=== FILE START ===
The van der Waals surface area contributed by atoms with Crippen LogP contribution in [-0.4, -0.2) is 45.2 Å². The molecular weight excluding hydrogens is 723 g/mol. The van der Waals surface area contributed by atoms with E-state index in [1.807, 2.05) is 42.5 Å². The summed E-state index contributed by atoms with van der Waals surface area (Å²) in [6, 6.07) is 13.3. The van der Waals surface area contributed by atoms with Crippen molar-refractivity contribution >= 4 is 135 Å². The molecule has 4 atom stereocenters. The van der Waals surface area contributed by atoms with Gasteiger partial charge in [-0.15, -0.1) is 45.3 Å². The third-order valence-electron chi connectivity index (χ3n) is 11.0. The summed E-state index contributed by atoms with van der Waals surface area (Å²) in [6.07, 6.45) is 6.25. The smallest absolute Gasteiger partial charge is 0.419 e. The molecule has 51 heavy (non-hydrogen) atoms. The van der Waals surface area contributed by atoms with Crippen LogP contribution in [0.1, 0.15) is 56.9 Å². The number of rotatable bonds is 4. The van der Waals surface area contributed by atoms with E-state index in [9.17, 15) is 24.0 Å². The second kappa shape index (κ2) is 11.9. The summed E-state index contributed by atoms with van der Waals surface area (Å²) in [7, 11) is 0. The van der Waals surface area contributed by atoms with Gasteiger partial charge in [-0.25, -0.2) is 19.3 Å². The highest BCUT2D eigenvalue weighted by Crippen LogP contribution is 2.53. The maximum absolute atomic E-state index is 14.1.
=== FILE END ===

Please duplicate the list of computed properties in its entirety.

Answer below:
The van der Waals surface area contributed by atoms with Crippen LogP contribution in [-0.4, -0.2) is 45.2 Å². The molecular weight excluding hydrogens is 723 g/mol. The van der Waals surface area contributed by atoms with E-state index in [1.807, 2.05) is 42.5 Å². The summed E-state index contributed by atoms with van der Waals surface area (Å²) in [6, 6.07) is 13.3. The van der Waals surface area contributed by atoms with Crippen molar-refractivity contribution >= 4 is 135 Å². The molecule has 4 atom stereocenters. The van der Waals surface area contributed by atoms with Gasteiger partial charge in [-0.15, -0.1) is 45.3 Å². The third-order valence-electron chi connectivity index (χ3n) is 11.0. The summed E-state index contributed by atoms with van der Waals surface area (Å²) in [6.07, 6.45) is 6.25. The smallest absolute Gasteiger partial charge is 0.419 e. The molecule has 51 heavy (non-hydrogen) atoms. The van der Waals surface area contributed by atoms with Crippen LogP contribution in [0.1, 0.15) is 56.9 Å². The number of rotatable bonds is 4. The van der Waals surface area contributed by atoms with E-state index in [9.17, 15) is 24.0 Å². The second kappa shape index (κ2) is 11.9. The summed E-state index contributed by atoms with van der Waals surface area (Å²) in [7, 11) is 0. The van der Waals surface area contributed by atoms with Gasteiger partial charge in [-0.25, -0.2) is 19.3 Å². The highest BCUT2D eigenvalue weighted by Crippen LogP contribution is 2.53. The maximum absolute atomic E-state index is 14.1.